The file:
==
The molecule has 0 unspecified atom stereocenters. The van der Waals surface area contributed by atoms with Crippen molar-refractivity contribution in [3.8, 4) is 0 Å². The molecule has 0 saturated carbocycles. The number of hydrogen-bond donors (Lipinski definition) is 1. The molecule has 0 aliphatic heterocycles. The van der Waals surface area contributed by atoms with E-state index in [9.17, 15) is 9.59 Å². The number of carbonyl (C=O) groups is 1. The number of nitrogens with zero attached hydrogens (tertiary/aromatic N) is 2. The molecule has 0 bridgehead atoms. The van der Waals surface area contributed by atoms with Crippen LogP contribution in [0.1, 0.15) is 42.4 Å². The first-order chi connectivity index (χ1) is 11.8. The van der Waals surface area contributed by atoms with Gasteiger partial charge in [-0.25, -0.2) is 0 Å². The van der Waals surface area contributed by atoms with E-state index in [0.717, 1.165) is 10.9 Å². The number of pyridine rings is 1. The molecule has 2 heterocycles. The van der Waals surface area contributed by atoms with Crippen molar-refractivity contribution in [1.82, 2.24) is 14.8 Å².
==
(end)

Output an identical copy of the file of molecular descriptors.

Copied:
The molecule has 0 unspecified atom stereocenters. The van der Waals surface area contributed by atoms with Crippen molar-refractivity contribution in [3.8, 4) is 0 Å². The molecule has 0 saturated carbocycles. The number of hydrogen-bond donors (Lipinski definition) is 1. The molecule has 0 aliphatic heterocycles. The van der Waals surface area contributed by atoms with E-state index in [9.17, 15) is 9.59 Å². The number of carbonyl (C=O) groups is 1. The number of nitrogens with zero attached hydrogens (tertiary/aromatic N) is 2. The molecule has 0 bridgehead atoms. The van der Waals surface area contributed by atoms with Crippen LogP contribution in [0.1, 0.15) is 42.4 Å². The first-order chi connectivity index (χ1) is 11.8. The van der Waals surface area contributed by atoms with Gasteiger partial charge in [-0.25, -0.2) is 0 Å². The van der Waals surface area contributed by atoms with E-state index in [0.717, 1.165) is 10.9 Å². The number of pyridine rings is 1. The molecule has 2 heterocycles. The van der Waals surface area contributed by atoms with Crippen molar-refractivity contribution in [1.82, 2.24) is 14.8 Å².